Arriving at Hay in good time we went straight to the riverside free camp area and found no fewer than ten rigs already set up there. It was a lovely sunny afternoon with no wind, making it easy to choose a spot and set up. For the first time on a trip we had a toilet tent and portaloo, so our setup time was a bit slower than usual. A couple nearby in a big 5th wheeler had a cheery fire going – they waved us over and we spent a pleasant time with them swapping travel stories.

A mild, calm night led to a dewy morning, meaning damp tents. Even so, packing up went well until it came to folding the toilet tent. We had practised this manoeuvre at home but of course it wouldn’t co-operate, just when it seemed the rest of the world was watching. So there ensued a weird merry dance until eventually, just like that - it collapsed into a tidy circle. Quick get the damn thing into its bag before it has a change of heart!

While this was going on we noticed grease on one of the trailer hubs. The cap over the bearing had come off, so we had to improvise. The bottom of a small water bottle and plenty of gaffer tape did the trick – or at least it should do until we could find a replacement. With hopes not high we went into Hay where we found a very helpful auto parts place. Yes they had a suitable cover, and of course you can borrow our workshop, vyce and grinder to make it fit. And they wanted less than $2! Did we need a finger of grease? Wonderful people. Only in a small town would you find that kind of service, and we were more than happy, and very grateful too.

Before long we were mobile again, continuing west through country that was still very green, and well stocked with emus. Our destination was Pooginook Nature Reserve, a camp we’ve used previously, and we arrived there with plenty of time to get a cheery fire going although the weather was surprisingly mild. Next morning we were on the road again early, stopping at Morgan for fuel. From Burra onwards the country was emerald green with young wheat and oats. We were making good time, and although we could have made Port Augusta that night we looked around for somewhere different to stay. A bush camping ground close to the water did not appeal, so we ended up at Hancocks Lookout and decided to spend the night there. While the views there are spectacular, the light breeze of the evening became a strong wind, resulting in a restless night.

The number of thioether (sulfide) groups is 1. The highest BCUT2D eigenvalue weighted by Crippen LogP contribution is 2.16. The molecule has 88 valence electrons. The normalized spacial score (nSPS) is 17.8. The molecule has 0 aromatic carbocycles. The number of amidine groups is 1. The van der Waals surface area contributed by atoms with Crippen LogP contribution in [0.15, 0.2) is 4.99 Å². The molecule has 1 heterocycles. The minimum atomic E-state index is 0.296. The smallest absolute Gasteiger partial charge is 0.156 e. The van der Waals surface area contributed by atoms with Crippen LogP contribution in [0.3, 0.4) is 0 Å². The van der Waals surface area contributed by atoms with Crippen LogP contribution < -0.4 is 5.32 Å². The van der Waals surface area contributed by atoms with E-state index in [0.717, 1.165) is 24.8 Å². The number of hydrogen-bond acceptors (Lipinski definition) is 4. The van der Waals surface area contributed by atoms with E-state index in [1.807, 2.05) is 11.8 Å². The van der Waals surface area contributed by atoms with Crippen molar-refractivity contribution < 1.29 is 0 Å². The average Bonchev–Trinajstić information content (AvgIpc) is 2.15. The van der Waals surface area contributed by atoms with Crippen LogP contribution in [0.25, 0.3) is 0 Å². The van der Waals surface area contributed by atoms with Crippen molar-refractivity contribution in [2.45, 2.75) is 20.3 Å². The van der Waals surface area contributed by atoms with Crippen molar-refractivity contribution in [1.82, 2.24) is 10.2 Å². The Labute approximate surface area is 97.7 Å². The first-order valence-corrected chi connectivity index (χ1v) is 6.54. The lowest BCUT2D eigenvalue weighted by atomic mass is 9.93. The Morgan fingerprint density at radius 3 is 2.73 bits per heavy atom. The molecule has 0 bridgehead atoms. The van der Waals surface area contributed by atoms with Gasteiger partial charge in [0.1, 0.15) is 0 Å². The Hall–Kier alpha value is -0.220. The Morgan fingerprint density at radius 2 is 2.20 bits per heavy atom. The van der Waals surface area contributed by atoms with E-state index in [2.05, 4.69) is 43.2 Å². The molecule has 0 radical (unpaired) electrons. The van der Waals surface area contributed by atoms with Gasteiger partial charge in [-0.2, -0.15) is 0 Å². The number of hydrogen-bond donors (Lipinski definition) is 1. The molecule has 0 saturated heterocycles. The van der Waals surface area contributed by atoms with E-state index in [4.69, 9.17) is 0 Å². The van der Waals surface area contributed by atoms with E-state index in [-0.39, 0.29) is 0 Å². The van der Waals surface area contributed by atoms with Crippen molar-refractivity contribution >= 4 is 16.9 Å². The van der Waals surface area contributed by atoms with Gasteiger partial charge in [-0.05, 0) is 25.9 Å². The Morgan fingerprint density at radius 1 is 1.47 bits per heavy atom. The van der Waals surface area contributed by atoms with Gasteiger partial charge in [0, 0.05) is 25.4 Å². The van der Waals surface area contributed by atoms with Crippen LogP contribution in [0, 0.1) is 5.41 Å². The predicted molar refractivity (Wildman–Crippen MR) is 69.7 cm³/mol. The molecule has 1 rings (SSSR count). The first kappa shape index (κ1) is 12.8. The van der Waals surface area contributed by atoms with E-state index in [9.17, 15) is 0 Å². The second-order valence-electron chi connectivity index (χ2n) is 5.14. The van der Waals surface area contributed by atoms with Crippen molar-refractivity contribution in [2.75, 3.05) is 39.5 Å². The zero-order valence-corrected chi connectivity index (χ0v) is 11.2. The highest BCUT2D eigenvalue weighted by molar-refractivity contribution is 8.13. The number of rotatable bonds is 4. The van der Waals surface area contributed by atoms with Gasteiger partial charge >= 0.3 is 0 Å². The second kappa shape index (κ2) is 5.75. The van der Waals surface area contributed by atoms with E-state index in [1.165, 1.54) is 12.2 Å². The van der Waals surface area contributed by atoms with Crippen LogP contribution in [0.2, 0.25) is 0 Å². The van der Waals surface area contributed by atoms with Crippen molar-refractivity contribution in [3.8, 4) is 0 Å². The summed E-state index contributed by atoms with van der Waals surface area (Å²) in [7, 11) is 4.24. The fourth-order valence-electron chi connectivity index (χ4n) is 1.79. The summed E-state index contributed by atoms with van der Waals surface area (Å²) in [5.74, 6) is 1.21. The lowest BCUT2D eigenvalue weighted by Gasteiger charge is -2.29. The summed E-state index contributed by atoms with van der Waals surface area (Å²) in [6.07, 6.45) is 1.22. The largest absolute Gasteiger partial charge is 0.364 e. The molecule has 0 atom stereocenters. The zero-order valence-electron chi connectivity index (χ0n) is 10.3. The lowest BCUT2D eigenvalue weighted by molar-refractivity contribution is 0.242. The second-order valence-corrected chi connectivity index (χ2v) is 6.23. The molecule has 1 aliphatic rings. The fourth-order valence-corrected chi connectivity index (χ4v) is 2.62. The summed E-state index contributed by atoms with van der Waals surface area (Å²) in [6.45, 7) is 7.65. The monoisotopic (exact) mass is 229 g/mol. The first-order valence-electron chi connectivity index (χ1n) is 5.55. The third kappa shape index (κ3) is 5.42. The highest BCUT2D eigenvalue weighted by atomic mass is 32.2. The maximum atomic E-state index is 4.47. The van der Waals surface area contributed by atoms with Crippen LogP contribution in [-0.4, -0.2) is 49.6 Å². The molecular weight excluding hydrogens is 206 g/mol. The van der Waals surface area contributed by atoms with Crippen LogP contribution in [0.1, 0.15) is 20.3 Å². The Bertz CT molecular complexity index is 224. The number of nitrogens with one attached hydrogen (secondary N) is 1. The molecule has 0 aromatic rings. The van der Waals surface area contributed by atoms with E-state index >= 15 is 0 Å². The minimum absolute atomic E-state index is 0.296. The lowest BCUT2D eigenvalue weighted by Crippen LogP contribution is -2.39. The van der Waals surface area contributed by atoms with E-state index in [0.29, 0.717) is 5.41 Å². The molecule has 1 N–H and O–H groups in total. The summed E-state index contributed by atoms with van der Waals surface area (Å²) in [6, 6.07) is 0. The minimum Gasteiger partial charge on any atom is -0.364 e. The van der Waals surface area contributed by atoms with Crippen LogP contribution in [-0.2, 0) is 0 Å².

Next morning in Port Augusta we shopped for last minute bits and pieces before checking into the caravan park. There we packed our shopping away then went back into town for a big refuel – including filling the four spare jerries in preparation for setting out tomorrow on tracks less travelled. Later in the afternoon another Troopy with Queensland plates sought us out – it was Allan and Ros who would be part of the group travelling to Maralinga. We had a very pleasant evening together discussing the finer points of travelling in a Troopy.

Next morning we were at Maccas at the appointed time waiting for the rest of the group to arrive. There was coffee of course, and introductions all round. Would we remember all those new names – Ros, Allan, John, Chris, Colin, Sandy, Graeme, Jo, Adam, Peter, Don, David and Andrew? Stephen and Fiona we had “met” online and by phone, but at least their faces were familiar. David and Michelle and their girls would join us at Maralinga.
J and V
"Not everything that can be counted counts, and not everything that counts can be counted."
- Albert Einstein